Lourdes Hernandez testified that at approximately 11:20 a.m. on July 26, 2007, she opened the door of her bedroom on the second floor of 29 Waterville Street, where she found a man, whom Hernandez later identified in a photographic array as the defendant, in her living room going through her purse. Hernandez saw that the defendant had some type of tool in his pants, which she identified at trial as a tire iron.6 Hernandez described the defendant as wearing a yellow striped shirt and dark pants, and carrying a screwdriver.

Miguel Rios testified that he rented a room on the third floor of a house located at 103 Waterville Street in Waterbury. At approximately 1:00 p.m., Rios opened his bedroom door and noticed that one of the doors in the hallway was ajar. He turned on the light and saw a man, whom he later identified in a photographic array as the defendant. Rios described the defendant as wearing a short sleeve black shirt and blue jeans. The defendant was carrying a few bags, and, after being confronted by Rios, the defendant dropped the bags and ran out of the house.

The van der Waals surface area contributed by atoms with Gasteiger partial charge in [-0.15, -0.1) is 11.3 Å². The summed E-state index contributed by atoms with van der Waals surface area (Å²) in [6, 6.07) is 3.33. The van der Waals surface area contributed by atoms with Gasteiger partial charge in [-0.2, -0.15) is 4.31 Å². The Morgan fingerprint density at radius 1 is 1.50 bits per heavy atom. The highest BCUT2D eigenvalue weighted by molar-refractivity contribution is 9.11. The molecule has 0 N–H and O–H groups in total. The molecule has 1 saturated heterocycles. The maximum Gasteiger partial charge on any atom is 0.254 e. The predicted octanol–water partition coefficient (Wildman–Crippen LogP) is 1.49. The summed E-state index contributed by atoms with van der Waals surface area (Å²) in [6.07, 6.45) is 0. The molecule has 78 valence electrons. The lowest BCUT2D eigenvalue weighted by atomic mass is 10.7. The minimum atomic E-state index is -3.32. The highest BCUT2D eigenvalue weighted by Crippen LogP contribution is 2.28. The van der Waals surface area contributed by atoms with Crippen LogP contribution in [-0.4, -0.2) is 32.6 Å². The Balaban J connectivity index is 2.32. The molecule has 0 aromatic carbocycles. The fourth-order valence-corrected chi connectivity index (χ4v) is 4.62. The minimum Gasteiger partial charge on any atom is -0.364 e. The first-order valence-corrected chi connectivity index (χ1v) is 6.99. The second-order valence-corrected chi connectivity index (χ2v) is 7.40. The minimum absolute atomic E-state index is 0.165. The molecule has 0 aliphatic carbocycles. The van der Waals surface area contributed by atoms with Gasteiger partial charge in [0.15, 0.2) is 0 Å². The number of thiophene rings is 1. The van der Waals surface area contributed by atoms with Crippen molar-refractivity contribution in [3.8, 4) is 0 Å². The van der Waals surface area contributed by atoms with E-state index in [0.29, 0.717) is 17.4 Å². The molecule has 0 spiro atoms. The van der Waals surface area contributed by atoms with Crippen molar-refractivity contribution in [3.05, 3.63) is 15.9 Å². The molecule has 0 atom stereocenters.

Upon being told by Rios about the incident, Gregoria Infante and her sons Luis and Tito went up to the third floor to investigate. Luis testified that he then went downstairs and saw the defendant hiding behind one of the cars in the garage. Luis described the defendant as wearing dark clothes. Luis yelled at the defendant, and the defendant ran away, carrying a tire iron. Tito came out of the house with a bat, and despite being told by Luis to “leave it,” took off after the defendant.

Police investigations at both sites revealed evidence of forced entry. At 103 Waterville Street, there was damage to both exterior and interior doors, consistent with a flathead screwdriver. The damage at 29 Waterville Street was also consistent with the use of a screwdriver. The size and scope of the damage was consistent at both locations.